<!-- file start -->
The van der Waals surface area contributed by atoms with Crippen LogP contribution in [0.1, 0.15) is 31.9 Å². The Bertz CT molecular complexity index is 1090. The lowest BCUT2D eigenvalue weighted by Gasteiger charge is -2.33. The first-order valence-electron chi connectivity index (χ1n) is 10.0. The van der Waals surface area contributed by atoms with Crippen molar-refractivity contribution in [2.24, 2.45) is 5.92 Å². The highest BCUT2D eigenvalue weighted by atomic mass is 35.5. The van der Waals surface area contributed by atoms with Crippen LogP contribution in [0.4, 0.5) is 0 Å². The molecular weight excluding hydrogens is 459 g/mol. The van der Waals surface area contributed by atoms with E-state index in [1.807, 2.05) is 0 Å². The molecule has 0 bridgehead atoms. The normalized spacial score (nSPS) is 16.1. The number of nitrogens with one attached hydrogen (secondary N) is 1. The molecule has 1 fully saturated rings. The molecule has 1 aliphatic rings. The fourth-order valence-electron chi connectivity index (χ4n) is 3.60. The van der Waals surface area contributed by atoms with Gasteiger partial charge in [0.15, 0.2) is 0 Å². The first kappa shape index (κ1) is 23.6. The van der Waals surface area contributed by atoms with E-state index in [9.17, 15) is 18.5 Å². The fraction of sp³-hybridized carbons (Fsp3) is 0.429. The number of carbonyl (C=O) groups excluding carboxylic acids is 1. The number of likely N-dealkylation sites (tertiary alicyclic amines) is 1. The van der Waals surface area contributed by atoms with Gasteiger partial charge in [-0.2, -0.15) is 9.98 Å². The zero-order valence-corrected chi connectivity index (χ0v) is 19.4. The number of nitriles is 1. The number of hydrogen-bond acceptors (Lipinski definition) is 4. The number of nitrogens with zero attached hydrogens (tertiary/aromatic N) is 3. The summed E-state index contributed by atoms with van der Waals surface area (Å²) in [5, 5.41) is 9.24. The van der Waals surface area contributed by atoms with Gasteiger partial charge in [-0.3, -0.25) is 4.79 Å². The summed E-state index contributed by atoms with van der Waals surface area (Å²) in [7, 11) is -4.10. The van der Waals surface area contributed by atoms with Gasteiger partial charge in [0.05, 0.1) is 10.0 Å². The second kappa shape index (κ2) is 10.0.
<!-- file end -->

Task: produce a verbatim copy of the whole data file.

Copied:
The van der Waals surface area contributed by atoms with Crippen LogP contribution in [0.1, 0.15) is 31.9 Å². The Bertz CT molecular complexity index is 1090. The lowest BCUT2D eigenvalue weighted by Gasteiger charge is -2.33. The first-order valence-electron chi connectivity index (χ1n) is 10.0. The van der Waals surface area contributed by atoms with Crippen molar-refractivity contribution in [2.24, 2.45) is 5.92 Å². The highest BCUT2D eigenvalue weighted by atomic mass is 35.5. The van der Waals surface area contributed by atoms with Crippen LogP contribution in [0.4, 0.5) is 0 Å². The molecular weight excluding hydrogens is 459 g/mol. The van der Waals surface area contributed by atoms with E-state index in [1.807, 2.05) is 0 Å². The molecule has 0 bridgehead atoms. The normalized spacial score (nSPS) is 16.1. The number of nitrogens with one attached hydrogen (secondary N) is 1. The molecule has 1 fully saturated rings. The molecule has 1 aliphatic rings. The fourth-order valence-electron chi connectivity index (χ4n) is 3.60. The van der Waals surface area contributed by atoms with Gasteiger partial charge in [0.15, 0.2) is 0 Å². The first kappa shape index (κ1) is 23.6. The van der Waals surface area contributed by atoms with E-state index in [9.17, 15) is 18.5 Å². The fraction of sp³-hybridized carbons (Fsp3) is 0.429. The number of carbonyl (C=O) groups excluding carboxylic acids is 1. The number of likely N-dealkylation sites (tertiary alicyclic amines) is 1. The van der Waals surface area contributed by atoms with Gasteiger partial charge in [-0.2, -0.15) is 9.98 Å². The zero-order valence-corrected chi connectivity index (χ0v) is 19.4. The number of nitriles is 1. The number of hydrogen-bond acceptors (Lipinski definition) is 4. The number of nitrogens with zero attached hydrogens (tertiary/aromatic N) is 3. The summed E-state index contributed by atoms with van der Waals surface area (Å²) in [5, 5.41) is 9.24. The van der Waals surface area contributed by atoms with Gasteiger partial charge in [-0.3, -0.25) is 4.79 Å². The summed E-state index contributed by atoms with van der Waals surface area (Å²) in [7, 11) is -4.10. The van der Waals surface area contributed by atoms with Gasteiger partial charge in [0.05, 0.1) is 10.0 Å². The second kappa shape index (κ2) is 10.0.